Getting more throttle resolution from an old RC Controller.

I have been flying my tricopter around lately, and have been getting a bit better at not running it into things. However, one thing in particular has been bugging me about the my controller for the tricopter. The throttle stick resolution has felt really low, especially when compared to a friend's newer and nicer controller. When flying it around at the Makery there was about one notch of difference between it barely skidding around the floor, and heading straight to the ceiling.

So, tonight I took it apart to see what I could do about getting finer control out of it.  It turns out there is just a small spring arm with a bump at the end riding on notches molded on the back of the joystick. I believe this is pretty standard from what I’ve seen online.

This is one of the times where having a 3D printer, and knowing how it works pays off. I needed a very specialized piece with several notches running up a curved surface. This immediately reminded me of the surface that 3D printers make as they lay down each layer of an object. So I took a few measurements, fired up the 3D modeling software and made a “cap” that will sit on top the current notches, so that the spring rides on it instead. You will notice that the 3D model has a perfectly smooth surface, but we get the ridges that it needs by setting the layer height for the printer.  I measured the old notches at .5mm on center, so I set the layer height to .3mm for the first try.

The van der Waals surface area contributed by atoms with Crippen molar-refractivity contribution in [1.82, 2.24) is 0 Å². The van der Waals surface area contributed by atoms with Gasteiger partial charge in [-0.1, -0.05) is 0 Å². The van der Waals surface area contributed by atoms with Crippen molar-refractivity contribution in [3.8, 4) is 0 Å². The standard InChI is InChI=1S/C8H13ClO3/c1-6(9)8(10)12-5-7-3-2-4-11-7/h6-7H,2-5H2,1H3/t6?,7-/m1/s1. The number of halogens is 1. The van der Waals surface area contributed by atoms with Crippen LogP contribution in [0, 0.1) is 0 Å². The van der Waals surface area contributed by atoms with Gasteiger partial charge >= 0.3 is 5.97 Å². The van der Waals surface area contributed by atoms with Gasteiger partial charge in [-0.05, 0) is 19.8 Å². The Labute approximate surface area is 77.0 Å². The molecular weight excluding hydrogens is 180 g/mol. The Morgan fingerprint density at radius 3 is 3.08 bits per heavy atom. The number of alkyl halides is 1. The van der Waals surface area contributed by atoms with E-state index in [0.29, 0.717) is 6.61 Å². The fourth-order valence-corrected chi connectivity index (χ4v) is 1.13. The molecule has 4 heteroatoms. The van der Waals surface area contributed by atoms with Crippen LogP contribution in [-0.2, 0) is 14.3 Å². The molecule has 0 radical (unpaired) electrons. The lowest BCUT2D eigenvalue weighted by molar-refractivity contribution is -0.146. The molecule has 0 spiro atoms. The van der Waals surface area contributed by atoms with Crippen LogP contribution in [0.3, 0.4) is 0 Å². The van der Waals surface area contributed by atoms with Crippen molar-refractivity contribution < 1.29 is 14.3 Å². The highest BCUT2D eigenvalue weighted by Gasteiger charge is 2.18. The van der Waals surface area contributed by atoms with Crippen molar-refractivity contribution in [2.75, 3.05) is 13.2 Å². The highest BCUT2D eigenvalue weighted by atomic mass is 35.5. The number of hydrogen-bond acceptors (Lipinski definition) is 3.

After trying to print one by itself, and having it end up all blobby and malformed, I remembered to turn the “cool” setting on in Slic3r,  and put five of them on a plate to make sure they have time to cool between layers. I also turned the fan on, which I believe is why they all came detached from the build platform halfway through the print. After turning that off and trying it again, 3 out of the 5 finished properly, and I was able to test it out. It worked great! The new piece fit right over the top of the old piece and the spring lined up perfectly on top.